23 Michigan residents charged for ‘astonishing abuse of our health care system’
LANSING, Mich. (WILX) - Twenty-three Michigan residents are being charged for more than $61.5 million in alleged kickbacks, bribes and Medicare billing fraud, according to U.S. Department of Justice court documents unsealed this week.
According to court documents, Walid Jamil, 62, and Jalal Jamil, 69, both of Oakland County, owned and operated several home health agencies in the Detroit metropolitan area. They allegedly used “straw owners” – including family members and other associates – and submitted approximately $50 million in fraudulent home health care claims to Medicare.
According to the justice department, Walid and Jalal Jamil allegedly paid bribes to other to recruit patients who did not need home health care, did not qualify for home health care under Medicare rules, and in many instances were not actually provided the care for which Medicare was billed.
Walid and Jalal Jamil allegedly entered into quid pro quo relationships with physician clinics to receive the necessary information to fraudulently bill Medicare. Based on their fraudulent claims, Walid and Jalal Jamil received more than $43 million from Medicare, according to court documents.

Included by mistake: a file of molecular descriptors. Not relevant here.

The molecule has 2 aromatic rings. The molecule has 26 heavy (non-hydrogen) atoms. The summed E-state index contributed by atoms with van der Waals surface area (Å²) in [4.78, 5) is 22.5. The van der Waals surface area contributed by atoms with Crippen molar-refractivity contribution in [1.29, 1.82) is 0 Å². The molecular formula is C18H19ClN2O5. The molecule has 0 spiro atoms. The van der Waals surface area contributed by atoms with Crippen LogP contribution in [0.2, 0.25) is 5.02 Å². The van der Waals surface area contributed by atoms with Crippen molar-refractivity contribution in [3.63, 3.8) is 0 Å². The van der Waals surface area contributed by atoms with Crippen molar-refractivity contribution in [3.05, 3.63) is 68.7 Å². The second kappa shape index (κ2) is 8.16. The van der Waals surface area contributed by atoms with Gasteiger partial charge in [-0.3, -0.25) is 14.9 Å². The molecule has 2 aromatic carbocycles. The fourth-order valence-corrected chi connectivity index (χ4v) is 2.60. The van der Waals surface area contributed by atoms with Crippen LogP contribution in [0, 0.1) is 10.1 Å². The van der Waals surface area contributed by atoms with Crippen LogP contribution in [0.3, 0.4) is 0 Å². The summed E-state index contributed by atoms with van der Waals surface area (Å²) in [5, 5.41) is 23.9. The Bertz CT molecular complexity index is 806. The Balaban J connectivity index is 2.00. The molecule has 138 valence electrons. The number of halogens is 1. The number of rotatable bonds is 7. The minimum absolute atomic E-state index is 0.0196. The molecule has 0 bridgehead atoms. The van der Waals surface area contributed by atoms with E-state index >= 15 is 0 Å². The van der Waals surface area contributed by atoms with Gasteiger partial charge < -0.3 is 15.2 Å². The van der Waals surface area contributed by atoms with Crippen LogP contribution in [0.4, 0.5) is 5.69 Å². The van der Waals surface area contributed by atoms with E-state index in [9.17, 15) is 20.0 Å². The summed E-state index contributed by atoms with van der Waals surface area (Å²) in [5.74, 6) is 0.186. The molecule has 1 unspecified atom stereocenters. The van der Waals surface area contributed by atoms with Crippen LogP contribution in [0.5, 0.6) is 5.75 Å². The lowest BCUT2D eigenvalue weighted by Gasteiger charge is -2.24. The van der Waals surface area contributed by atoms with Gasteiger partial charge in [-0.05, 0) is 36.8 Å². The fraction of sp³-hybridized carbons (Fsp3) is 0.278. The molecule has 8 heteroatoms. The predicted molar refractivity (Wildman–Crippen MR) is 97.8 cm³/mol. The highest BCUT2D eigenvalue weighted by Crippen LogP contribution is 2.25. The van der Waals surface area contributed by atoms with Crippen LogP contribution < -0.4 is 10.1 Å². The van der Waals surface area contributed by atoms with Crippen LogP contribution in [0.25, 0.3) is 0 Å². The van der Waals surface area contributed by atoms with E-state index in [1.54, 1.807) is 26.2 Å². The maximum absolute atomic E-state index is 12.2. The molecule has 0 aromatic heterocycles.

A registered nurse employed by the Jamil home health agencies is alleged to have fraudulently billed Medicare for home health services he never provided and falsely certified patients as “homebound”, according to the justice department.
According to court documents, physicians and a licensed nurse practitioner, were allegedly employed providing medically unnecessary services to Medicare beneficiaries or submitted claims to Medicare for medical services that were not provided including 60-minute complex patient visits and B-12 and Toradol injections.
Malas also allegedly demanded that physicians order the highest-reimbursing urine drug test for patients, which was medically unnecessary, but for which Malas allegedly received a referral fee from the laboratory that processed the samples. As a result of the illegal kickbacks, one lab submitted approximately $2.8 million in fraudulent claims to Medicare and was paid more than $730,000, according to court documents.
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